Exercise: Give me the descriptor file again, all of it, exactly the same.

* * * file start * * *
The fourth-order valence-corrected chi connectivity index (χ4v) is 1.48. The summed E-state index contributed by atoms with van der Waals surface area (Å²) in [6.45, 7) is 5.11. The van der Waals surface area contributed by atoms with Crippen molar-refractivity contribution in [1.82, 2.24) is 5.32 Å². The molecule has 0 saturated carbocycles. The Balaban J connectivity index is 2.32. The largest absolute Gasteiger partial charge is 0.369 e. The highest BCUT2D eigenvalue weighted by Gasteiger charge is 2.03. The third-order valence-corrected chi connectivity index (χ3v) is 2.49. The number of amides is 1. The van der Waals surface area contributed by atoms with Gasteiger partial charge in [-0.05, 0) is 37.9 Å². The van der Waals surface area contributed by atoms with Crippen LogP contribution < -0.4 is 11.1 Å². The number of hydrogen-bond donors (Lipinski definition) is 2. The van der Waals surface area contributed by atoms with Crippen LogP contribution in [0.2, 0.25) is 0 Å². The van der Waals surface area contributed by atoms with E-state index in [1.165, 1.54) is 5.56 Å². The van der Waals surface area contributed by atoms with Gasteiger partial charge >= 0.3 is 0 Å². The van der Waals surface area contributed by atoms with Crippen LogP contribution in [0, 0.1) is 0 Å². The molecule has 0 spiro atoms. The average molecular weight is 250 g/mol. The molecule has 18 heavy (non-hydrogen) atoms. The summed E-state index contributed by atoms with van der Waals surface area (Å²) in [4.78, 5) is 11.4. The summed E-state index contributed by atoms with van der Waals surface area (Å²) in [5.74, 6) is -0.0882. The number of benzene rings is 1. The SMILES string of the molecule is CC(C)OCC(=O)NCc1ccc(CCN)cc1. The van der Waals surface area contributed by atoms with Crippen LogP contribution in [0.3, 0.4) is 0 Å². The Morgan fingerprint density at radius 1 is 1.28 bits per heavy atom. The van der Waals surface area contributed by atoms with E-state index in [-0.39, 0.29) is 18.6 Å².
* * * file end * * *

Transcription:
The fourth-order valence-corrected chi connectivity index (χ4v) is 1.48. The summed E-state index contributed by atoms with van der Waals surface area (Å²) in [6.45, 7) is 5.11. The van der Waals surface area contributed by atoms with Crippen molar-refractivity contribution in [1.82, 2.24) is 5.32 Å². The molecule has 0 saturated carbocycles. The Balaban J connectivity index is 2.32. The largest absolute Gasteiger partial charge is 0.369 e. The highest BCUT2D eigenvalue weighted by Gasteiger charge is 2.03. The third-order valence-corrected chi connectivity index (χ3v) is 2.49. The number of amides is 1. The van der Waals surface area contributed by atoms with Gasteiger partial charge in [-0.05, 0) is 37.9 Å². The van der Waals surface area contributed by atoms with Crippen LogP contribution < -0.4 is 11.1 Å². The number of hydrogen-bond donors (Lipinski definition) is 2. The van der Waals surface area contributed by atoms with Crippen LogP contribution in [0.2, 0.25) is 0 Å². The van der Waals surface area contributed by atoms with E-state index in [1.165, 1.54) is 5.56 Å². The van der Waals surface area contributed by atoms with Gasteiger partial charge >= 0.3 is 0 Å². The van der Waals surface area contributed by atoms with Crippen LogP contribution in [0, 0.1) is 0 Å². The molecule has 0 spiro atoms. The average molecular weight is 250 g/mol. The molecule has 18 heavy (non-hydrogen) atoms. The summed E-state index contributed by atoms with van der Waals surface area (Å²) in [4.78, 5) is 11.4. The summed E-state index contributed by atoms with van der Waals surface area (Å²) in [5.74, 6) is -0.0882. The number of benzene rings is 1. The SMILES string of the molecule is CC(C)OCC(=O)NCc1ccc(CCN)cc1. The van der Waals surface area contributed by atoms with Crippen LogP contribution in [0.3, 0.4) is 0 Å². The Morgan fingerprint density at radius 1 is 1.28 bits per heavy atom. The van der Waals surface area contributed by atoms with E-state index in [-0.39, 0.29) is 18.6 Å².